Battery Life; Winner: Bogus CategoryWhat is this doing here?!? This has everything to do with hardware and almost nothing to do with software. In any case, I think we can agree that Android loses this category with almost zero battery conserving settings and complaints on almost every Android device. This is a bogus comparison when trying to compare mobile operating systems. If this were a debate between the iPhone 4, Evo 4G, and Palm Pre Plus this would be a perfectly valid comparison.

Multitasking; Winner: webOSThis is a no brainer. WebOS does multitasking better than any other mobile OS available period. Android is the only other one that even can run apps in the background but there is a reason that a task killer is the first thing every Android phone needs. And lets not even get into the difference between running apps and using approved services and fast app switching.

Software Keyboard; Winner: 2-way tieiOS has evolved into the best software keyboard and Android actually gives you options for keyboards, I would call this a tie because if you want to use swype on Android, you can. A software keyboard is only good if you are used to its idiosyncrasies and can use it. Personally, I rarely have to get used to a hardware keyboard, but webOS doesn’t even have a proper soft keyboard option.

System-Wide Search; Winner: 3-way tieThey all have it, they all work about the same with the same oddities and features. It is a tie. But just for the record, Android and webOS did it first.

Notification System; Winner: webOSOnce again iOS is the clear loser here, and while I liked the idea of Android’s curtain at first it just plain sucks after using it for a few months. I can’t clear a single notification without clearing all of the notifications and I can’t have extended controls in a notification. I know it is possible, but in all the apps I have installed, I have never seen actual controls inside the notification, just an icon that always stays there and opens the app when pressed.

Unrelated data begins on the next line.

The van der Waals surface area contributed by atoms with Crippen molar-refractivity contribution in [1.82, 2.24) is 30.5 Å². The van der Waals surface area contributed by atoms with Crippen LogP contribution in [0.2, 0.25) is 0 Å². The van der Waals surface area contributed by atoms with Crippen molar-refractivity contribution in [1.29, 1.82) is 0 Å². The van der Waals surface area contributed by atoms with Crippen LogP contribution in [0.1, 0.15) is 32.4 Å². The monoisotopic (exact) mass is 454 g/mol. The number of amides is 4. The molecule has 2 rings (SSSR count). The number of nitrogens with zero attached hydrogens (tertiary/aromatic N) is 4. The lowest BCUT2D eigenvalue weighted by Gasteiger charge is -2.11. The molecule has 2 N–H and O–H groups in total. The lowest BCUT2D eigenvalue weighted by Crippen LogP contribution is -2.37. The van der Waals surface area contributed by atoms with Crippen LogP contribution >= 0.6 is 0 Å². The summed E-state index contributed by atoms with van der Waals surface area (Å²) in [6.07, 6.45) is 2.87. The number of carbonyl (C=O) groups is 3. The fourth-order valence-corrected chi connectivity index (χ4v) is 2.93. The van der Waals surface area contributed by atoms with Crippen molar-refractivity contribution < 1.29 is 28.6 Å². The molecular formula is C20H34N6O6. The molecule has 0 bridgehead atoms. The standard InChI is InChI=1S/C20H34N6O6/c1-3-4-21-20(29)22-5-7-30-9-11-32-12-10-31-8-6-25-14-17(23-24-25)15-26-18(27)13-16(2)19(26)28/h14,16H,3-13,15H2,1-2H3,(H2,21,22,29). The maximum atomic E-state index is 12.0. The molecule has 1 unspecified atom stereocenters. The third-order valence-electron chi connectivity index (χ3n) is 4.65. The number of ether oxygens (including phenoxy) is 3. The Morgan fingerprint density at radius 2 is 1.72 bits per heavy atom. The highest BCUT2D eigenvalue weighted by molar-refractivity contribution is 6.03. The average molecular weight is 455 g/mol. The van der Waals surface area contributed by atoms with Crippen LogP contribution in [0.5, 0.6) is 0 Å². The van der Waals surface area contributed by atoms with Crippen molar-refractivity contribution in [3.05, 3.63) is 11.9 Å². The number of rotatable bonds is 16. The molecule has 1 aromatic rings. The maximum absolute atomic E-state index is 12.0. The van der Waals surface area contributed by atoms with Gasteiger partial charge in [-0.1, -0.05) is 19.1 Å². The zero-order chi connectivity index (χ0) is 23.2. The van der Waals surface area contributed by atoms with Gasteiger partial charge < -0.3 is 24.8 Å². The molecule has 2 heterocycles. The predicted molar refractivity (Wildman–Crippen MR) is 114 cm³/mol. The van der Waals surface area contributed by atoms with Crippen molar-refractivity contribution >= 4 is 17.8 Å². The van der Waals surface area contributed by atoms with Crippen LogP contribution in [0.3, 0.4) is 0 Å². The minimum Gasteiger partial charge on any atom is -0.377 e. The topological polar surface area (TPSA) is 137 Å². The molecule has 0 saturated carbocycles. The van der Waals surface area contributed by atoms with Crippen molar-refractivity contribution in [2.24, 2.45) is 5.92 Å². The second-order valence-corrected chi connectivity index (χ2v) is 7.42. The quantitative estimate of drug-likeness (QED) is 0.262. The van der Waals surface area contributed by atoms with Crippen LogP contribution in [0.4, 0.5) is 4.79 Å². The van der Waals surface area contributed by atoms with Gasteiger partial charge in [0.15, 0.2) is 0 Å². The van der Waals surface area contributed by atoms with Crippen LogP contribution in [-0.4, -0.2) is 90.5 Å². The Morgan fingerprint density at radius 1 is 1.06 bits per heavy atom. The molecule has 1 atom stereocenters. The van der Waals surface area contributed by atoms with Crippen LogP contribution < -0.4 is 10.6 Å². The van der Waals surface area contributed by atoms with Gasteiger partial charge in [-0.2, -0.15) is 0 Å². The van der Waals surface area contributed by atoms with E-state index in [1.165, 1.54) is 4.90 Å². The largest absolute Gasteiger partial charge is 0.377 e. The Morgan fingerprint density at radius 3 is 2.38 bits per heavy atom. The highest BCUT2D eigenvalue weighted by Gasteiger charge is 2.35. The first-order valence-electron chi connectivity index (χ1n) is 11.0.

Voice-to-text; Winner: AndroidThis works really well 80% of the time in Android and is the clear winner without a doubt. The bad thing is, I only use it 5% of the time I am inputting any text. So it is great 4% of the time I input text but really wouldn’t be a missed function and I still would prefer a proper physical keyboard.

Syncing; Winner: 2-way tieWho the hell wants to plug their phone into their computer anyway? iOS loses here because you need iTunes for updates and setup. Android is great as long as you use Gmail and have a Google account. WebOS creates an account for you and stores all of your settings AND apps installed. So with webOS, if you break/lose your phone, you can log in with your Palm account and not only do all your settings from every service (sans Facebook) come back, but the apps you had installed come too.

Non-Google Syncing; Winner: webOSEver heard of Synergy? You probably haven’t, but it wins. Gmail, Facebook, Yahoo, LinkedIn, and Exchange are all there, out of the box. There is no contest here.

Tethering; Winner: webOSiOS is just now putting this feature in but because it has the typical Apple restrictions, (no tether in to the iPad, really?) and Android still costs money on any carrier that will allow it, webOS wins because it is available on the Pre Plus and Pixi Plus and is completely free on Verizon. Yes I know if you root your Android phone you can do it for free, guess what, you can do the same thing in iOS and webOS so no one cares. Heck, Windows Mobile 6.1 had this feature and it worked great and was always free, doesn’t mean WM is any good.

Release/Update Consistency; Winner: Bogus CategoryHUH?!? really? What does this have to do with how good a mobile OS is? because you know you will get an update every year? Is Windows better because you get patches every first Tuesday of the month? Or the fact that a new and improved Windows will come out every 3–5 years? NO it makes it worse. This shouldn’t even be on this list.